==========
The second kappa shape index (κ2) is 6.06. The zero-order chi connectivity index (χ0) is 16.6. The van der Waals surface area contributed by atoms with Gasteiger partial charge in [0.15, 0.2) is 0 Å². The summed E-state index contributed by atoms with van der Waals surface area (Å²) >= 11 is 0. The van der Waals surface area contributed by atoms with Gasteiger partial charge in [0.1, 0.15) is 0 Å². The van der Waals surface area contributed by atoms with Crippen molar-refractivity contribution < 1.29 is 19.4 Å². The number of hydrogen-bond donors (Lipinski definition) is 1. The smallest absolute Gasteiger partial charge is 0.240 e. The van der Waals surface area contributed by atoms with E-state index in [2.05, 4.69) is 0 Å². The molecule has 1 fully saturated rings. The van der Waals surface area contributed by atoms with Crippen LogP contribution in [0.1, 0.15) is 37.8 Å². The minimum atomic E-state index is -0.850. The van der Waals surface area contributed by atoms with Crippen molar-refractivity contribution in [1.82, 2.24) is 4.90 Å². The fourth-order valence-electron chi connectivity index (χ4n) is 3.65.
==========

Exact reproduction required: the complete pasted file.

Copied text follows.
The second kappa shape index (κ2) is 6.06. The zero-order chi connectivity index (χ0) is 16.6. The van der Waals surface area contributed by atoms with Gasteiger partial charge in [0.15, 0.2) is 0 Å². The summed E-state index contributed by atoms with van der Waals surface area (Å²) >= 11 is 0. The van der Waals surface area contributed by atoms with Gasteiger partial charge in [0.1, 0.15) is 0 Å². The van der Waals surface area contributed by atoms with Crippen molar-refractivity contribution < 1.29 is 19.4 Å². The number of hydrogen-bond donors (Lipinski definition) is 1. The smallest absolute Gasteiger partial charge is 0.240 e. The van der Waals surface area contributed by atoms with E-state index in [2.05, 4.69) is 0 Å². The molecule has 1 fully saturated rings. The van der Waals surface area contributed by atoms with Crippen LogP contribution in [0.1, 0.15) is 37.8 Å². The minimum atomic E-state index is -0.850. The van der Waals surface area contributed by atoms with Crippen molar-refractivity contribution in [1.82, 2.24) is 4.90 Å². The fourth-order valence-electron chi connectivity index (χ4n) is 3.65.